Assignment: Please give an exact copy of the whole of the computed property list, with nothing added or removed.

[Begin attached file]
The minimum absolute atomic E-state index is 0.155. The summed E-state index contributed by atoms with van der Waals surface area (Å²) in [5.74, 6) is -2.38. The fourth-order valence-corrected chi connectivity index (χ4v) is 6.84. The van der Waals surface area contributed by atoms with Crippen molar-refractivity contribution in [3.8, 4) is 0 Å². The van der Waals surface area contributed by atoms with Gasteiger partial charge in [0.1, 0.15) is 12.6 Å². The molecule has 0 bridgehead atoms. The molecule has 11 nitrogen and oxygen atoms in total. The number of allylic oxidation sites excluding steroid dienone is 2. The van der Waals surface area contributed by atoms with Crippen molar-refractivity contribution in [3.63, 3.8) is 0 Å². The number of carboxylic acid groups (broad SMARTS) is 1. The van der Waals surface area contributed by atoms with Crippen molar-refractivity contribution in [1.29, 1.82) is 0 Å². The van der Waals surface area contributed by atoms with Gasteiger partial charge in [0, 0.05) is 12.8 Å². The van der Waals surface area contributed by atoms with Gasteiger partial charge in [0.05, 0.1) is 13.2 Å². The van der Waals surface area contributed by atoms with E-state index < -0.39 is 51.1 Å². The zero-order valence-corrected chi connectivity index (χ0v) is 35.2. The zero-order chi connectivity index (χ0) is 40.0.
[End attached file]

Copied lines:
The minimum absolute atomic E-state index is 0.155. The summed E-state index contributed by atoms with van der Waals surface area (Å²) in [5.74, 6) is -2.38. The fourth-order valence-corrected chi connectivity index (χ4v) is 6.84. The van der Waals surface area contributed by atoms with Crippen molar-refractivity contribution in [3.8, 4) is 0 Å². The van der Waals surface area contributed by atoms with Gasteiger partial charge in [0.1, 0.15) is 12.6 Å². The molecule has 0 bridgehead atoms. The molecule has 11 nitrogen and oxygen atoms in total. The number of allylic oxidation sites excluding steroid dienone is 2. The van der Waals surface area contributed by atoms with Crippen molar-refractivity contribution in [3.63, 3.8) is 0 Å². The number of carboxylic acid groups (broad SMARTS) is 1. The van der Waals surface area contributed by atoms with Crippen molar-refractivity contribution in [1.29, 1.82) is 0 Å². The van der Waals surface area contributed by atoms with Gasteiger partial charge in [0, 0.05) is 12.8 Å². The van der Waals surface area contributed by atoms with Gasteiger partial charge in [0.05, 0.1) is 13.2 Å². The van der Waals surface area contributed by atoms with E-state index < -0.39 is 51.1 Å². The zero-order valence-corrected chi connectivity index (χ0v) is 35.2. The zero-order chi connectivity index (χ0) is 40.0.